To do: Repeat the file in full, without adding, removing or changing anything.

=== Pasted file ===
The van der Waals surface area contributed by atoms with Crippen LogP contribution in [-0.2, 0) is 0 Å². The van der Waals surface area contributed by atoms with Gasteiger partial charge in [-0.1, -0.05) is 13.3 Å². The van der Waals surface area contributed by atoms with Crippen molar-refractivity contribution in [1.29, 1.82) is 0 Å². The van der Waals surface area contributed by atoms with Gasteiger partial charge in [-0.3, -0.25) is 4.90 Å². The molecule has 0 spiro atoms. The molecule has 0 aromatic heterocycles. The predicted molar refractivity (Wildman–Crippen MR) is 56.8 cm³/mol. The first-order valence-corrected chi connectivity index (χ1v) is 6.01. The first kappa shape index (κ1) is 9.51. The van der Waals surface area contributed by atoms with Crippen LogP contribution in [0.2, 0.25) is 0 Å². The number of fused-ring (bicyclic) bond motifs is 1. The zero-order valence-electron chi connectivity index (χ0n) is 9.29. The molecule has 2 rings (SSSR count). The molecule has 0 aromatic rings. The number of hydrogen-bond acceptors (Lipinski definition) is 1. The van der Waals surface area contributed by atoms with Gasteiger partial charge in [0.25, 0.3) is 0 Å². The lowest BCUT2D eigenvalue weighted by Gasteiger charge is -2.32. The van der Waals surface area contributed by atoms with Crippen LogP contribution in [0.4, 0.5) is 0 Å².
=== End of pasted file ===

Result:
The van der Waals surface area contributed by atoms with Crippen LogP contribution in [-0.2, 0) is 0 Å². The van der Waals surface area contributed by atoms with Gasteiger partial charge in [-0.1, -0.05) is 13.3 Å². The van der Waals surface area contributed by atoms with Crippen molar-refractivity contribution in [1.29, 1.82) is 0 Å². The van der Waals surface area contributed by atoms with Gasteiger partial charge in [-0.3, -0.25) is 4.90 Å². The molecule has 0 spiro atoms. The molecule has 0 aromatic heterocycles. The predicted molar refractivity (Wildman–Crippen MR) is 56.8 cm³/mol. The first-order valence-corrected chi connectivity index (χ1v) is 6.01. The first kappa shape index (κ1) is 9.51. The van der Waals surface area contributed by atoms with Crippen LogP contribution in [0.2, 0.25) is 0 Å². The number of fused-ring (bicyclic) bond motifs is 1. The zero-order valence-electron chi connectivity index (χ0n) is 9.29. The molecule has 2 rings (SSSR count). The molecule has 0 aromatic rings. The number of hydrogen-bond acceptors (Lipinski definition) is 1. The van der Waals surface area contributed by atoms with Gasteiger partial charge in [0.25, 0.3) is 0 Å². The lowest BCUT2D eigenvalue weighted by Gasteiger charge is -2.32. The van der Waals surface area contributed by atoms with Crippen LogP contribution in [0.4, 0.5) is 0 Å².